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mRNA expression profiles show differential regulatory effects of microRNAs between estrogen receptor-positive and estrogen receptor-negative breast cancer

Chao Cheng1, Xuping Fu2, Pedro Alves1 and Mark Gerstein134*

Author Affiliations

1 Program in Computational Biology and Bioinformatics, Yale University, George Street, New Haven, CT 06511, USA

2 State Key Laboratory of Genetic Engineering, Institute of Genetics, School of Life Science, Fudan University, Handan Road, Yangpu District, Shanghai, 200433, PR China

3 Department of Molecular Biophysics and Biochemistry, Yale University, Whitney Avenue, New Haven, CT 06520, USA

4 Department of Computer Science, Yale University, Prospect Street, New Haven, CT 06511, USA

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Genome Biology 2009, 10:R90  doi:10.1186/gb-2009-10-9-r90

Published: 1 September 2009

Abstract

Background

Recent studies have shown that the regulatory effect of microRNAs can be investigated by examining expression changes of their target genes. Given this, it is useful to define an overall metric of regulatory effect for a specific microRNA and see how this changes across different conditions.

Results

Here, we define a regulatory effect score (RE-score) to measure the inhibitory effect of a microRNA in a sample, essentially the average difference in expression of its targets versus non-targets. Then we compare the RE-scores of various microRNAs between two breast cancer subtypes: estrogen receptor positive (ER+) and negative (ER-). We applied this approach to five microarray breast cancer datasets and found that the expression of target genes of most microRNAs was more repressed in ER- than ER+; that is, microRNAs appear to have higher RE-scores in ER- breast cancer. These results are robust to the microRNA target prediction method. To interpret these findings, we analyzed the level of microRNA expression in previous studies and found that higher microRNA expression was not always accompanied by higher inhibitory effects. However, several key microRNA processing genes, especially Ago2 and Dicer, were differentially expressed between ER- and ER+ breast cancer, which may explain the different regulatory effects of microRNAs in these two breast cancer subtypes.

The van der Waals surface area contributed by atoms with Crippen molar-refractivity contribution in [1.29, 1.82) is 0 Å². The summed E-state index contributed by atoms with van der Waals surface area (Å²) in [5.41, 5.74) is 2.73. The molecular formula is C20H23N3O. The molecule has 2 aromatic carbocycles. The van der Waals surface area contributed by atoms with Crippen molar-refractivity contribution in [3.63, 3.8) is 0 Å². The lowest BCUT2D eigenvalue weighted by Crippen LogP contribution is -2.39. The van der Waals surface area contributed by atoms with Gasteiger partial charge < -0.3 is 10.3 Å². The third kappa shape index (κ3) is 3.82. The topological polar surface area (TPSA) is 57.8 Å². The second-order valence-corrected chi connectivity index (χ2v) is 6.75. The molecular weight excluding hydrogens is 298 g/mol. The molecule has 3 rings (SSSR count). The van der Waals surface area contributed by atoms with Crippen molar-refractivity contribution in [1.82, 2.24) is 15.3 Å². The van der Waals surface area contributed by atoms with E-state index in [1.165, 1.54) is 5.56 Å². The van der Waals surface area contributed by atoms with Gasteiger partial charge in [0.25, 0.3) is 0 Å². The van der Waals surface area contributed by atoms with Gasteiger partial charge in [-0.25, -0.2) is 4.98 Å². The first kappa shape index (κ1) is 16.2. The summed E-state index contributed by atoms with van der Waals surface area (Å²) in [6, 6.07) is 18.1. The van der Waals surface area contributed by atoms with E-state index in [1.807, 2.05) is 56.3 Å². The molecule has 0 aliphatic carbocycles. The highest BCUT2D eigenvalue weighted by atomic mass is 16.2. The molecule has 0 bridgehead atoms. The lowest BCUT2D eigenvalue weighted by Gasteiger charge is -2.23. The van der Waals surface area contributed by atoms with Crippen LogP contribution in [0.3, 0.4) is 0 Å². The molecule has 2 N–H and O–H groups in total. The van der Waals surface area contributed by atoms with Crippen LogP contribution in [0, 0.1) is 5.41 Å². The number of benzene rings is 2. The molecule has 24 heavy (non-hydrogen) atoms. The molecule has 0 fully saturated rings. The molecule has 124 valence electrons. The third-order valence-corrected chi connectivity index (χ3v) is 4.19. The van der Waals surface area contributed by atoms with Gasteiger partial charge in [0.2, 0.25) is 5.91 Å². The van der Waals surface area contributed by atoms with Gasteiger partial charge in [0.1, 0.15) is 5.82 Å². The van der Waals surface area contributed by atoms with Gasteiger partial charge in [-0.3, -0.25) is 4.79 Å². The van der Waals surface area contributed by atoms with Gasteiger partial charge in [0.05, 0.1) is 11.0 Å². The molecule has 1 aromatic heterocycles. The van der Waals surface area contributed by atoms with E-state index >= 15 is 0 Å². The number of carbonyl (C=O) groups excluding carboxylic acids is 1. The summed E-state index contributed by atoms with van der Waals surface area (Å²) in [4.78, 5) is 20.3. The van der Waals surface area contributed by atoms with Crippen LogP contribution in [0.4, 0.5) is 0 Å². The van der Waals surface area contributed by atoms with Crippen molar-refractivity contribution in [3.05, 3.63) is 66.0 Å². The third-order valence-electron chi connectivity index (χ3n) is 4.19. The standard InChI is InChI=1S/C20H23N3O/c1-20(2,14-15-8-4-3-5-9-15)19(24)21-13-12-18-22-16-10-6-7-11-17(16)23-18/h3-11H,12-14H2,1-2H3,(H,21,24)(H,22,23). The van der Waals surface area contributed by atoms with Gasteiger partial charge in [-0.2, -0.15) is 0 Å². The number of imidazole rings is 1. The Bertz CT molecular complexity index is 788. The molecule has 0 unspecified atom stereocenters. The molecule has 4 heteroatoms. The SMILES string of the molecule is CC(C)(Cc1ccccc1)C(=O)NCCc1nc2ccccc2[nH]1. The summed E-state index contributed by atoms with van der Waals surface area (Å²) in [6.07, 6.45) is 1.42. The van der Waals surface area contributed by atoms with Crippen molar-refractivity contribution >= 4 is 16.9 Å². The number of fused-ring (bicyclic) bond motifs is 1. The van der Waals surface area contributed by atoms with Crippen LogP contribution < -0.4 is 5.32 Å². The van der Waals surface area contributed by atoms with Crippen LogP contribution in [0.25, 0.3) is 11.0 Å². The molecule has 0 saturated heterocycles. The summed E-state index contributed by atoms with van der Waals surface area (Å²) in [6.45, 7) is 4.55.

Conclusions

The RE-score is a promising indicator to measure microRNAs' inhibitory effects. Most microRNAs exhibit higher RE-scores in ER- than in ER+ samples, suggesting that they have stronger inhibitory effects in ER- breast cancers.